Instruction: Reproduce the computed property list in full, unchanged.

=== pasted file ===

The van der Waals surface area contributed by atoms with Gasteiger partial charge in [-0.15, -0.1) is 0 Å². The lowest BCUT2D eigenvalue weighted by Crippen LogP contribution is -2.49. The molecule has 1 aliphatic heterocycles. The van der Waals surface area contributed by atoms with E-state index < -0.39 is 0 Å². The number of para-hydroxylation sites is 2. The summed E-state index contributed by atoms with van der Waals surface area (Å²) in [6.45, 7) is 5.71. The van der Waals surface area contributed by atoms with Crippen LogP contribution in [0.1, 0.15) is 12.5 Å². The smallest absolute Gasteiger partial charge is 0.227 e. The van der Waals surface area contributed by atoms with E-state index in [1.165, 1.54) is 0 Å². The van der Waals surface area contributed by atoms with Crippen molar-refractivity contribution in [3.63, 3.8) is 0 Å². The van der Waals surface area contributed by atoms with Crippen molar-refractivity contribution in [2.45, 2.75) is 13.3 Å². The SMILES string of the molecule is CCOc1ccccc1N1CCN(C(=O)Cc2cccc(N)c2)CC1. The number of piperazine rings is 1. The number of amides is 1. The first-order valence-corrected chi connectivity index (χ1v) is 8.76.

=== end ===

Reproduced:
The van der Waals surface area contributed by atoms with Gasteiger partial charge in [-0.15, -0.1) is 0 Å². The lowest BCUT2D eigenvalue weighted by Crippen LogP contribution is -2.49. The molecule has 1 aliphatic heterocycles. The van der Waals surface area contributed by atoms with E-state index < -0.39 is 0 Å². The number of para-hydroxylation sites is 2. The summed E-state index contributed by atoms with van der Waals surface area (Å²) in [6.45, 7) is 5.71. The van der Waals surface area contributed by atoms with Crippen LogP contribution in [0.1, 0.15) is 12.5 Å². The smallest absolute Gasteiger partial charge is 0.227 e. The van der Waals surface area contributed by atoms with E-state index in [1.165, 1.54) is 0 Å². The van der Waals surface area contributed by atoms with Crippen molar-refractivity contribution in [3.63, 3.8) is 0 Å². The van der Waals surface area contributed by atoms with Crippen molar-refractivity contribution in [2.45, 2.75) is 13.3 Å². The SMILES string of the molecule is CCOc1ccccc1N1CCN(C(=O)Cc2cccc(N)c2)CC1. The number of piperazine rings is 1. The number of amides is 1. The first-order valence-corrected chi connectivity index (χ1v) is 8.76.